Date of Award

1-1996

Degree Type

Thesis (On-Campus Access Only)

First Advisor

Carol Sadler

Abstract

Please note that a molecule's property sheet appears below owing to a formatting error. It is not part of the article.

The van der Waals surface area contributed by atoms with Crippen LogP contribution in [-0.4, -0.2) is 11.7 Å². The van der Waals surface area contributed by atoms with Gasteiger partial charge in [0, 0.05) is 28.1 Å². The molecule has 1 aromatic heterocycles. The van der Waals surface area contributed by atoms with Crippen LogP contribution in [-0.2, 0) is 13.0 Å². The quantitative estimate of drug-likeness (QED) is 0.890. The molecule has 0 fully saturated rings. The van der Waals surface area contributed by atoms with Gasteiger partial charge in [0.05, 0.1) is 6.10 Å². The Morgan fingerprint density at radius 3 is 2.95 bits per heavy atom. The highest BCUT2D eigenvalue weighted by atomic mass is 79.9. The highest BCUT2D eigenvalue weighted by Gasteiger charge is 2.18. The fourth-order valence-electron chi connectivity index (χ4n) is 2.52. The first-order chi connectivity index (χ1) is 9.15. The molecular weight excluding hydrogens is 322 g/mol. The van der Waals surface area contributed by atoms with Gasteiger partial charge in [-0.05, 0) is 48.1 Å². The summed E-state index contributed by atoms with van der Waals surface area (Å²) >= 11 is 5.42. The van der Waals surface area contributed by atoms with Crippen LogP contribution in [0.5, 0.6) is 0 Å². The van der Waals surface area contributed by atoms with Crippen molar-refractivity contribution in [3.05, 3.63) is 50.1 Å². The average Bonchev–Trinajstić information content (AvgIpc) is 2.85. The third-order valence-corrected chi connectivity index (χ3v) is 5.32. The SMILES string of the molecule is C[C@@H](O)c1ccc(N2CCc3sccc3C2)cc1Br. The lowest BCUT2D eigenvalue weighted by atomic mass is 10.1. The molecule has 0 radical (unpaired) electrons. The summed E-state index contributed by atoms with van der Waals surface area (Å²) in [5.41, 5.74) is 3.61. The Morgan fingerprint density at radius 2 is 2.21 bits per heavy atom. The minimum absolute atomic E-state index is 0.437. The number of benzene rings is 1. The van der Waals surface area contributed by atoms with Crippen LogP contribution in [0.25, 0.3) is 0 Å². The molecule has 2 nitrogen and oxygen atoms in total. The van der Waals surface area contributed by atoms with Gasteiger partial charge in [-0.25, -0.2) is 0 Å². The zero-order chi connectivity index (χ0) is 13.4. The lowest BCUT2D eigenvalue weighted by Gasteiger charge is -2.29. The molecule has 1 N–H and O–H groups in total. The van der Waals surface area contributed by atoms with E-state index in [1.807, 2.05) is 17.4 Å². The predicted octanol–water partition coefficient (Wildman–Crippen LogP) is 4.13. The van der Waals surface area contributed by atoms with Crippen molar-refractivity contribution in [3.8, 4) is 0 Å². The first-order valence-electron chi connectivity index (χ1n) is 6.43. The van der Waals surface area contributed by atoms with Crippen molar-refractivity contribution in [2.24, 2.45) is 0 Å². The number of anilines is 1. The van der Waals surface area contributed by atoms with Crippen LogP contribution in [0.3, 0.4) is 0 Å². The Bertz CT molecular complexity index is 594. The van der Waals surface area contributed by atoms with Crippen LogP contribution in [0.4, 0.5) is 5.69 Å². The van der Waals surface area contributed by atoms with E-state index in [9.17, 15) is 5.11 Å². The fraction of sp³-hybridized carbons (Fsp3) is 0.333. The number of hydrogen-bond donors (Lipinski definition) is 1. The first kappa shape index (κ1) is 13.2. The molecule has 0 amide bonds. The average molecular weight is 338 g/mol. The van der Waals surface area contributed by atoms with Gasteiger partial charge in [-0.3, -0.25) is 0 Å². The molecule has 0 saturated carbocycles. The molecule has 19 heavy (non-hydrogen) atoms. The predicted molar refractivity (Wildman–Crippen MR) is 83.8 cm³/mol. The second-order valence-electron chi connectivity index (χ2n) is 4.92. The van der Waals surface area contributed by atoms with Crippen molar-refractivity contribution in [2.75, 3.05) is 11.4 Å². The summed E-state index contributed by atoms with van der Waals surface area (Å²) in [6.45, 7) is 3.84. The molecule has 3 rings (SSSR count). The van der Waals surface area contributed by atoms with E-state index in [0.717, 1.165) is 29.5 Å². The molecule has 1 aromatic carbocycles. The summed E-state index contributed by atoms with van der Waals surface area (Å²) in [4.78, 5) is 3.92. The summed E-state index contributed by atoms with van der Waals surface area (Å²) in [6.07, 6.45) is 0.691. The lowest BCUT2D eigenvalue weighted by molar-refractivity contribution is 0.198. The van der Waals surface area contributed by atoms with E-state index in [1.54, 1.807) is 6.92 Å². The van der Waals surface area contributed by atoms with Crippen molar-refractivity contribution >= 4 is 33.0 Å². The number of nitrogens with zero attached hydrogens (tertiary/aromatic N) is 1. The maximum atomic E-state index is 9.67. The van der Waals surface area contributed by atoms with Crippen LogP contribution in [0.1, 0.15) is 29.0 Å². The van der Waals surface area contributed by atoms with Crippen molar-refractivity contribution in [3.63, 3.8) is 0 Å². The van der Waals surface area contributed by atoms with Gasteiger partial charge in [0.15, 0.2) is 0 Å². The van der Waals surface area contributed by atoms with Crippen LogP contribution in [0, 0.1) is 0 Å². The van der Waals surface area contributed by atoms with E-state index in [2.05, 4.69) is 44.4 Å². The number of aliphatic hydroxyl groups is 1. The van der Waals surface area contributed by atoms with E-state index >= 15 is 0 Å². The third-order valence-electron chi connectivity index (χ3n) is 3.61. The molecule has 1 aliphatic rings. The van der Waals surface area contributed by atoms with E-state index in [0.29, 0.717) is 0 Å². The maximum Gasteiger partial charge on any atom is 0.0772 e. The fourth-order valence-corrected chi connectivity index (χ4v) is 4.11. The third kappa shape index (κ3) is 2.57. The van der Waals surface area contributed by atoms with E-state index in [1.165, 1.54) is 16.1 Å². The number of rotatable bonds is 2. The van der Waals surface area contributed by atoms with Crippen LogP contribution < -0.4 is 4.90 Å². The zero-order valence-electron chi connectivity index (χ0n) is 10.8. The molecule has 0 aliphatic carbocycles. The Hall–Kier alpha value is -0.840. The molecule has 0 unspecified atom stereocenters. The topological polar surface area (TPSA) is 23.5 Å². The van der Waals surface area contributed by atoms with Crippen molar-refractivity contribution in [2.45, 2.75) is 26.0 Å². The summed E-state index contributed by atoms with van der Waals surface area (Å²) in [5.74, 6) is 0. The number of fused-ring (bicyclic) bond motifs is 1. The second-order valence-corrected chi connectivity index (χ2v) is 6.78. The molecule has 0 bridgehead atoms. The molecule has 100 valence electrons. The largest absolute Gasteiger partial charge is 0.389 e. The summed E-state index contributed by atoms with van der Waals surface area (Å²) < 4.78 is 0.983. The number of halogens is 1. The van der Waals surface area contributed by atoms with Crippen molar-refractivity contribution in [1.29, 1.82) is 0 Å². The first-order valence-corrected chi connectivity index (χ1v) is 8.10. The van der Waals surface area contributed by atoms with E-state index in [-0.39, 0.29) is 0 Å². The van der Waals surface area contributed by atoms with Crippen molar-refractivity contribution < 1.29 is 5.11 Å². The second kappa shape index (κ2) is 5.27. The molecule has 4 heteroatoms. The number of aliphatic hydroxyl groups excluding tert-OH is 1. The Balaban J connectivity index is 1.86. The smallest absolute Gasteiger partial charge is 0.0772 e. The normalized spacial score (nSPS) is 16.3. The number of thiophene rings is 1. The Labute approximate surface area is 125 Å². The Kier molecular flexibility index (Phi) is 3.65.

Adolescents during the middle school years face a tremendous amount of pressure and change. As the physical changes of the students become apparent so do the changes in their relationships with the people around them. It is at this time in their life that adolescents begin to formulate and identify with distinguishable peer groups. This qualitative study is based on the observations and interviews of five students in a middle school in the Pacific Northwest. The study attempts to identify the purposes that the peer groups in the middle school serve for the students in that school and how popularity is determined by the students. A focus is also placed on the rituals and intimacy of the peer groups found in this school. Erikson's Identity versus Role Confusion is cited to interpret the phenomena of the peer group dynamic.

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